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Soc Sci Med. 2015 Jun;135:67-74. doi: 10.1016/j.socscimed.2015.04.031. Epub 2015 Apr 30.

Educational trajectories after childhood cancer: When illness experience matters.

Author information

1
Gustave Roussy, Department of Clinical Research, Social and Human Sciences Research Unit, Villejuif, F-94805, France. Electronic address: agnes.dumas@gustaveroussy.fr.
2
Gustave Roussy, Department of Clinical Research, Social and Human Sciences Research Unit, Villejuif, F-94805, France. Electronic address: Isabelle.CAILBAULT@gustaveroussy.fr.
3
Gustave Roussy, Department of Clinical Research, Social and Human Sciences Research Unit, Villejuif, F-94805, France. Electronic address: c.perrey@invs.sante.fr.
4
Gustave Roussy, Department of Pediatric and Adolescent Oncology, Villejuif, F-94805, France. Electronic address: Odile.OBERLIN@gustaveroussy.fr.
5
CESP Centre for Research in Epidemiology and Population Health, U1018, Radiation Epidemiology Team, Villejuif, F-94807, France; Gustave Roussy, Villejuif, F-94805, France; Université Paris XI, Villejuif, 94800, France. Electronic address: Florent.DEVATHAIRE@gustaveroussy.fr.
6
Gustave Roussy, Department of Clinical Research, Social and Human Sciences Research Unit, Villejuif, F-94805, France. Electronic address: philippe.amiel@gustaveroussy.fr.

Abstract

With the increase in survival from childhood cancer, research has increasingly focused on the educational and professional achievements of childhood cancer survivors. Yet, if large-scale studies provide an acute description of the current situation of childhood cancer survivors, little is known about their trajectories and the social processes shaping these trajectories. Using a qualitative methodology, drawing from a life course perspective, this study sought to describe the role of childhood cancer and its side effects in educational trajectories, as perceived by the participants. We investigated related processes of social adjustment to cancer, that is to say, choices or decisions that survivors related to the illness in the making of their career plans. Eighty long-term French childhood cancer survivors participating in the Euro2K longitudinal study were interviewed through in-depth, face-to-face interviews undertaken in 2011-2012. There were various types of impact described by respondents of the diagnosis of cancer on their trajectories. These varied according to gender. In women, childhood cancer tended to result in poor educational achievement, or in steering the individual towards a health care or child care occupation. This was justified by a desire to return the support that had been offered to them as patients. In men, however, childhood cancer led to a shift in career plans, because of physical sequelae, or because of concerns about their future health. Paradoxically, this limitation had a positive impact in their occupational achievement, as most of these men disregarded blue-collar jobs and chose more qualified white-collar occupations. Overall, findings suggest that childhood cancer influenced educational trajectories and, thus, socioeconomic status in adulthood, through mechanisms embedded in gender norms. These mechanisms could explain gender inequalities in educational achievement after childhood cancer reported in large-scale cohort studies.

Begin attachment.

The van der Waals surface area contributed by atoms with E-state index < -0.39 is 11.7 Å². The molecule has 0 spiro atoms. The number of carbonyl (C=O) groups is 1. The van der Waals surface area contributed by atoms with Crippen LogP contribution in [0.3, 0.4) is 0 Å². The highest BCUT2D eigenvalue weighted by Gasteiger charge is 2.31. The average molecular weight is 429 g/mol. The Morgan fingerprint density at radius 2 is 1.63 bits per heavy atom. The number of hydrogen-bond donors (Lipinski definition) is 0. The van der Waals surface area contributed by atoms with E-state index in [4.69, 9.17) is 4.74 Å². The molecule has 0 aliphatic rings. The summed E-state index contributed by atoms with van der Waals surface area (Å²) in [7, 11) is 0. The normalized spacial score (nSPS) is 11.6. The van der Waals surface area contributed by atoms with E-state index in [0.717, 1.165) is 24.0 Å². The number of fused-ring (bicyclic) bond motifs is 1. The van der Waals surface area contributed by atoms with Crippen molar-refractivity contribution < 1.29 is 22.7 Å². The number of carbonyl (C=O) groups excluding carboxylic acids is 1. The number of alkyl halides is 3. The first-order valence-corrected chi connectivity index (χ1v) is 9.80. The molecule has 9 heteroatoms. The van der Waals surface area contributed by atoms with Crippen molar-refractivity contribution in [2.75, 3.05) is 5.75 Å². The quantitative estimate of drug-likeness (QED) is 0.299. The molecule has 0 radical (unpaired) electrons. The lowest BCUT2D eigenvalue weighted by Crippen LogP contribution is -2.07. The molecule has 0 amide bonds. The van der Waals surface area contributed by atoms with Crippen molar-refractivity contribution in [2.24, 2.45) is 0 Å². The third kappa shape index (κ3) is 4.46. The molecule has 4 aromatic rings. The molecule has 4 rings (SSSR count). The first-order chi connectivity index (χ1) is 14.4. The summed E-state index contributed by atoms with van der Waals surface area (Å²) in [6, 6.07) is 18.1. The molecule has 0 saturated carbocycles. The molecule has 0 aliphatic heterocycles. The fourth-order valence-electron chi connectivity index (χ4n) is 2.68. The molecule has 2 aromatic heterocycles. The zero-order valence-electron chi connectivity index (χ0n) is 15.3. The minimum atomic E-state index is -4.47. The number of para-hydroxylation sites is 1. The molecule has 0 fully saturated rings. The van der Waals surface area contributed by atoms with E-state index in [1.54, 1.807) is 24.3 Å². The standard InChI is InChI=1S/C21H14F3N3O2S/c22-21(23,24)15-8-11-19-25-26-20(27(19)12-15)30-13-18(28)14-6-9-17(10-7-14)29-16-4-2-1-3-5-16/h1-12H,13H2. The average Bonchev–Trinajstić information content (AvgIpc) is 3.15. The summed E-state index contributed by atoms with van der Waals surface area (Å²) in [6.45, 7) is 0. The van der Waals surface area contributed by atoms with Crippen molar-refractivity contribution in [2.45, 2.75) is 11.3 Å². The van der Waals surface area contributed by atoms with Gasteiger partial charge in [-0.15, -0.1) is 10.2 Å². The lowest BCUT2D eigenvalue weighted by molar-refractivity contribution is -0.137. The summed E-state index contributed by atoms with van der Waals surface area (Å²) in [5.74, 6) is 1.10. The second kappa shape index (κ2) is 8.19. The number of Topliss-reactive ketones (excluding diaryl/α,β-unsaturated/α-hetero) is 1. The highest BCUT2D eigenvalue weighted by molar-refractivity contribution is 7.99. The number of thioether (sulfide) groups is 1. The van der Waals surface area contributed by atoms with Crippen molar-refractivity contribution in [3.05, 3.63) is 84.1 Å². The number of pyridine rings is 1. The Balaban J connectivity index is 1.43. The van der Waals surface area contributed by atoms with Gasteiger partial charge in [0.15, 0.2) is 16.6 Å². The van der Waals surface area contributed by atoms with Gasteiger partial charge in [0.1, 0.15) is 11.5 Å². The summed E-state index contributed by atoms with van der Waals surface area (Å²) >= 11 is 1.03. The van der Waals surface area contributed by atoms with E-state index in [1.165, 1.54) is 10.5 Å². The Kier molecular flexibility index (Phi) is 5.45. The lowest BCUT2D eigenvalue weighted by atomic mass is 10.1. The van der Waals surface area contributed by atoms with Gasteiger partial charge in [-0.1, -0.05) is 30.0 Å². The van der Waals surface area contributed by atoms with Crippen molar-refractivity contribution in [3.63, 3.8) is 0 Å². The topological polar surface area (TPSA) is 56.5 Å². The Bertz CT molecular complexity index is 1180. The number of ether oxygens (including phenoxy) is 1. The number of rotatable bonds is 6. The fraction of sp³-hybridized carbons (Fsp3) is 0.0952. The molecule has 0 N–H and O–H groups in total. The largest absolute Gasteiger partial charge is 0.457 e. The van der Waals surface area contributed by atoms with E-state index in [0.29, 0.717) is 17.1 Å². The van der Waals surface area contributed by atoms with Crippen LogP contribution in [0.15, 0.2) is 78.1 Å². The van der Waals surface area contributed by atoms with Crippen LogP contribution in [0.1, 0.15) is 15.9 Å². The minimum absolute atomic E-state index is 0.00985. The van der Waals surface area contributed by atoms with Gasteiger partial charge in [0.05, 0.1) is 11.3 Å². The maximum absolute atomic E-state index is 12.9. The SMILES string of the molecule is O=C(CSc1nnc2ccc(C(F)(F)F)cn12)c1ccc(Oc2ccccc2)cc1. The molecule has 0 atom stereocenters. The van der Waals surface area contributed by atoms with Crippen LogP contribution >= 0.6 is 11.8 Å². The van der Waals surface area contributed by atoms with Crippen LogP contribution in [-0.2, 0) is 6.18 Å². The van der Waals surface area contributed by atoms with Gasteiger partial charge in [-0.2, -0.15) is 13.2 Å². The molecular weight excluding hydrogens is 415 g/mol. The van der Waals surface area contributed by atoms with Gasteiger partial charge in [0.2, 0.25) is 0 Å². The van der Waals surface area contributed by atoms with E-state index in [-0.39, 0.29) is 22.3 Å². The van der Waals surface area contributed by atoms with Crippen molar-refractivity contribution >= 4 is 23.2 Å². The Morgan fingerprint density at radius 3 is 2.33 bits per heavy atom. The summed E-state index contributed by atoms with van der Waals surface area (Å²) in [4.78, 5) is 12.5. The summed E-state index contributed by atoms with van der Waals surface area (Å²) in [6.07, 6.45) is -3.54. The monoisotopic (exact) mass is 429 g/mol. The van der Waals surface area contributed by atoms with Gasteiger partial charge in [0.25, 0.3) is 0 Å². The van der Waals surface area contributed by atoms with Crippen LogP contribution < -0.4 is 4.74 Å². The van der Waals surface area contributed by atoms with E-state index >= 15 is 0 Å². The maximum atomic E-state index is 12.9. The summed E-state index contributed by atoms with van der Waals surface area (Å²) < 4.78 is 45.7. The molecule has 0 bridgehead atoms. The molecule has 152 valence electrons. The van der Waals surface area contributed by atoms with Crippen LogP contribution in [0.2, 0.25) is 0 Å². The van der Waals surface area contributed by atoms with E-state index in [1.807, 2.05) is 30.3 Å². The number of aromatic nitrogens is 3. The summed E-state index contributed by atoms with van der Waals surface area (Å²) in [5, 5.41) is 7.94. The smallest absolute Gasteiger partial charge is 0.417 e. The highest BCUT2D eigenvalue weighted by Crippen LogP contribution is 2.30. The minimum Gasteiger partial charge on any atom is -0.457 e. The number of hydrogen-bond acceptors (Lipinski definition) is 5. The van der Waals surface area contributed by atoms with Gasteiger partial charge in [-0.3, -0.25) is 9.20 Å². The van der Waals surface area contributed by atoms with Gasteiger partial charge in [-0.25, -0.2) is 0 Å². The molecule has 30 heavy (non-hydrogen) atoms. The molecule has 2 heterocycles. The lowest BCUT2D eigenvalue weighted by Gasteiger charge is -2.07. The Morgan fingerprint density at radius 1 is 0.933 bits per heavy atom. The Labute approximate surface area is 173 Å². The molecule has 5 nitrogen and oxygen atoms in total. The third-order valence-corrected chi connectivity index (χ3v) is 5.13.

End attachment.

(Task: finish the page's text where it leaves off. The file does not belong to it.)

KEYWORDS:

Childhood cancer; Education; France; Life course; Social health inequalities; Survivorship; Trajectory; Work

PMID:
25957162
DOI:
10.1016/j.socscimed.2015.04.031
[Indexed for MEDLINE]

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